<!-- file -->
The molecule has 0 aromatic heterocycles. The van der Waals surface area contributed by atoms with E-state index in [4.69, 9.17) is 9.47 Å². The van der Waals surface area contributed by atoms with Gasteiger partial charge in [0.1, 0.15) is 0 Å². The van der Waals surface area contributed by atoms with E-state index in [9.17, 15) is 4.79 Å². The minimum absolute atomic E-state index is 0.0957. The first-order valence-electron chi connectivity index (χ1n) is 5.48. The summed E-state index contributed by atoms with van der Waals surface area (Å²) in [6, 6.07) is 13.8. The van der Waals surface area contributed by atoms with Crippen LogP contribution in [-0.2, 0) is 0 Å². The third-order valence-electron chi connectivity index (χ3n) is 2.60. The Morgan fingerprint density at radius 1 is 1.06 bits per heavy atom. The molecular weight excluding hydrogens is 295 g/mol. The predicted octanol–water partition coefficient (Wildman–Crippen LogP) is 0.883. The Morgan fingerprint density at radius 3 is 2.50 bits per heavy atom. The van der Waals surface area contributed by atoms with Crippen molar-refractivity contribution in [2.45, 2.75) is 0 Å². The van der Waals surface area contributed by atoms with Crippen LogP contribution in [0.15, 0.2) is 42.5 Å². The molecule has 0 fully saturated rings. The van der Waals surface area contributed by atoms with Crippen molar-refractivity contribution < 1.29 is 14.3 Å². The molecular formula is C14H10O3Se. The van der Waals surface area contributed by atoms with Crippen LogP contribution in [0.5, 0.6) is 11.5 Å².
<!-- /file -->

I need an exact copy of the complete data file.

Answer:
The molecule has 0 aromatic heterocycles. The van der Waals surface area contributed by atoms with E-state index in [4.69, 9.17) is 9.47 Å². The van der Waals surface area contributed by atoms with Gasteiger partial charge in [0.1, 0.15) is 0 Å². The van der Waals surface area contributed by atoms with E-state index in [9.17, 15) is 4.79 Å². The minimum absolute atomic E-state index is 0.0957. The first-order valence-electron chi connectivity index (χ1n) is 5.48. The summed E-state index contributed by atoms with van der Waals surface area (Å²) in [6, 6.07) is 13.8. The van der Waals surface area contributed by atoms with Crippen LogP contribution in [-0.2, 0) is 0 Å². The third-order valence-electron chi connectivity index (χ3n) is 2.60. The Morgan fingerprint density at radius 1 is 1.06 bits per heavy atom. The molecular weight excluding hydrogens is 295 g/mol. The predicted octanol–water partition coefficient (Wildman–Crippen LogP) is 0.883. The Morgan fingerprint density at radius 3 is 2.50 bits per heavy atom. The van der Waals surface area contributed by atoms with Crippen molar-refractivity contribution in [2.45, 2.75) is 0 Å². The van der Waals surface area contributed by atoms with Crippen LogP contribution in [0.15, 0.2) is 42.5 Å². The molecule has 0 fully saturated rings. The van der Waals surface area contributed by atoms with Crippen molar-refractivity contribution < 1.29 is 14.3 Å². The molecular formula is C14H10O3Se. The van der Waals surface area contributed by atoms with Crippen LogP contribution in [0.5, 0.6) is 11.5 Å².